Math majors are no exception, but when a team of professors from Pitt Johnstown sought to tailor a public speaking course to the practical needs of math students, they found plenty of resources on technical writing, but next to nothing on technical speaking.

Further investigation revealed that most math graduates, far from pondering theorems and proofs in isolation, regularly are required to make presentations as part of their job.

So, UPJ associate professors of mathematics Stephen Curran, Michael Ferencak and John Thompson and communication instructor Susan Wieczorek developed their own specialized speaking course. The project is a 2004 Innovation in Education Award winner.

Introduced last spring, Technical Speaking in Mathematics soon will be required for all UPJ math majors.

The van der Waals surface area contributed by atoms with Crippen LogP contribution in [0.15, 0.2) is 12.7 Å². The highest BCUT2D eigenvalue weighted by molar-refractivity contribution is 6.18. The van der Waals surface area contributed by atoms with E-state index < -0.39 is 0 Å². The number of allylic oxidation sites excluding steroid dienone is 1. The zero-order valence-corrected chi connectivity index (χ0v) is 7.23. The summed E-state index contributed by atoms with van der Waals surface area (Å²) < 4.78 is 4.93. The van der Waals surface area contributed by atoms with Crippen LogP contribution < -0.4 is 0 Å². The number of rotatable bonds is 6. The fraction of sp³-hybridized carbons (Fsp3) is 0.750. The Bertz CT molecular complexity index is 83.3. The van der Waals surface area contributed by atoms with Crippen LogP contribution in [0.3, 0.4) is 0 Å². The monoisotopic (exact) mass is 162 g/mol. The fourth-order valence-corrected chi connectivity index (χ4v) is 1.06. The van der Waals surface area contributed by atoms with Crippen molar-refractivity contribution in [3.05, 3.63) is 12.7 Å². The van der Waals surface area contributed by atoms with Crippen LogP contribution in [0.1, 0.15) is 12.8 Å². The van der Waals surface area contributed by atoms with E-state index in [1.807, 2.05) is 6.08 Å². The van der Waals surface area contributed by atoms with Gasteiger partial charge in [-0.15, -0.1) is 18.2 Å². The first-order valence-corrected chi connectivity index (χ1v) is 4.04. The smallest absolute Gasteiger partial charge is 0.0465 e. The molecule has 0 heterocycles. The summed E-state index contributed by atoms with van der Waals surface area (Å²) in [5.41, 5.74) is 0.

The course helps meet general education requirements implemented about five years ago at UPJ. To ensure that its graduates are armed with verbal skills, UPJ requires students to incorporate some sort of public speaking into their coursework. UPJ students must take three “speaking-enhanced courses” or take a primary speaking course plus one enhanced course.

“We had been thinking about how we’d been addressing the new general education courses,” said Ferencak. They didn’t want to whittle away at the time spent teaching math concepts to make room for speech in upper-level math classes, he said.

“Modifying a public speaking course seemed to be the way.”

While one might not initially think that math majors must have good speaking skills, the need is a practical one.